Feb 07 2007
Before he flew off to Iraq this week to take command of U.S. forces there, Gen. David H. Petraeus conducted one last mission here on the home front -- this one on Capitol Hill.
With the Senate about to debate President Bush's troop increase, Petraeus was set up last week in the office of Minority Leader Mitch McConnell (R-Ky.). Senators were approached on the floor and urged to meet with him. And the new Iraq commander then privately outlined his view of the war and what he will do with the 21,500 extra troops.
At a time when the president and most of his top surrogates have lost credibility even among many Republicans in Congress, the administration has turned to the chiseled, widely respected Petraeus to win the day. His name has become the rallying cry for Bush and his allies as they argue that it would be wrong for lawmakers to confirm the four-star general unanimously one moment and then renounce his strategy the next.
"I've been selling Petraeus to anybody who would listen," said Sen. Lindsey O. Graham (R-S.C.), who terms the Bush troop increase the "Petraeus Doctrine" and fetched senators off the floor to meet the general in McConnell's office. "He's the General Grant of the surge. He's our last best chance as a military commander to bring about a change on the ground."
And maybe the last best chance for Bush allies to head off a resolution rejecting the troop increase or at least keep many Republicans from supporting it. The Petraeus card is about the only one left to play for a White House confronting low poll numbers, an unpopular war and an opposition Congress. With as many as 11 Senate Republicans against Bush's new Iraq plan, Petraeus has sway that his commander in chief does not. "There's not much the White House could do right now, to be honest with you, to change votes," Graham said.
Yet if invoking Petraeus has been effective for Graham and others trying to rally Republicans, Democrats remain unpersuaded. "He's a capable officer. He's got the talent and skill for the job," said Sen. Jack Reed (R.I.), a member of the Armed Services Committee. But "we're not talking about the Petraeus plan," he added. "We're talking about the president's plan. It's not only appropriate, but I think we have an obligation to point out its shortcomings."
Bush strategists have been surprised by how quickly the politics of the war have shifted in the past few weeks, and they have been grappling for a strategy to contain the political damage. The White House privately believes that a statement of opposition by Congress may be inevitable. "Our goal is to try to cabin off the most egregious" versions, particularly any that would threaten funding, said a senior official who spoke on the condition of anonymity.
Bush has kept a relatively low profile as the issue has dominated Capitol Hill in recent days. Although Vice President Cheney and Defense Secretary Robert M. Gates warned that a resolution would embolden terrorists, Bush has generally avoided incendiary language. Rather than inserting himself into the debate, he has been talking about childhood obesity and fiscal discipline. When he met privately with Republican senators Friday, Bush employed a soft sell, the senior official said. He made the case for his decision but told the senators to vote their consciences. "Do what you think is right and I'll be your friend the next day," he told them, according to the official.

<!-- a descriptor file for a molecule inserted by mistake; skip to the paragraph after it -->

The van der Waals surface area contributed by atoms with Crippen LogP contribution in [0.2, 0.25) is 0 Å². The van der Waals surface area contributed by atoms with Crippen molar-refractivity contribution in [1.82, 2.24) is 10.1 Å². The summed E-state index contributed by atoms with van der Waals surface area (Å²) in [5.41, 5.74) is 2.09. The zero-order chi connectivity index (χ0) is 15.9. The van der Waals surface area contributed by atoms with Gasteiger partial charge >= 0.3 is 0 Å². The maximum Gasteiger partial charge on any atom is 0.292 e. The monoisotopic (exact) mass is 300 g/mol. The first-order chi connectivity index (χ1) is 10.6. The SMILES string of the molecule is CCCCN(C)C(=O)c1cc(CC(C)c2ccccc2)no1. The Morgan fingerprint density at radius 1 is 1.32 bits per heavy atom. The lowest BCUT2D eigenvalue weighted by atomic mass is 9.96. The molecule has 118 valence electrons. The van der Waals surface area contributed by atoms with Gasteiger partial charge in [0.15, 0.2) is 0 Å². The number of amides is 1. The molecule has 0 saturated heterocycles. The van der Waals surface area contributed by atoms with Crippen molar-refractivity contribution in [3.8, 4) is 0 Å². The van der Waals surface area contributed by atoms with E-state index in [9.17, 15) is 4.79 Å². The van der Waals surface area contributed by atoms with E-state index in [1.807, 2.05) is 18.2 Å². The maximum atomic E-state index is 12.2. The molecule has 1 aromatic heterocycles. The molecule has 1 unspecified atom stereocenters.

Some advisers have been surprised that Bush has not more aggressively accused Democrats of advocating retreat. "If he wanted to use his megaphone to shout that, it would put the Democrats back on their heels," said Ed Rogers, a Republican lobbyist close to the White House. "But for whatever reasons, I think they're pulling their punches."
Instead, Petraeus has become the front man of sorts. On Jan. 26, the day the Senate voted 81 to 0 to confirm him, Petraeus met with Bush for the cameras. Later that day, the president told House Republicans in a closed-door retreat that he found it "ironic" that senators would support the general but oppose a plan he helped devise, according to Republicans present.
It was a line he later took public. "The Senate overwhelmingly supported his nomination to be the new general in command of Iraq," Bush said on Fox News on Jan. 31. "The fundamental question is: Will they back him up? They voted for him. Will they back him up?" Allies quickly picked up the argument.
But Democrats saw it as a cynical ploy. "The White House seems desperate to avoid a real debate on the merits of the plan they've put forward, so they're trying to use General Petraeus as a shield," said William A. Galston, a Clinton administration aide who is now at the Brookings Institution. "I don't think the Petraeus talking point passes the laugh test because, in fact, I'm sure a lot of the senators who voted for Petraeus but don't like the surge believe he's the best general available to address the situation."
It is common for a nominee like Petraeus to meet with senators before a confirmation, but the general returned to Capitol Hill even after the vote to continue talking to members in both houses. The White House said it did not orchestrate the post-confirmation visits. Petraeus was in transit to Iraq yesterday but a senior defense official said he "met with many others in Congress after the hearings prior to departure."
Graham said he grabbed Petraeus last week and had him wait in McConnell's office while he ushered in senators to see the general. "From my conversation with him, he understands the gravity of the situation," said Sen. Richard C. Shelby (R-Ala.). "He understands it's probably 10 minutes to 12 on the clock. And he believes he can do something about it."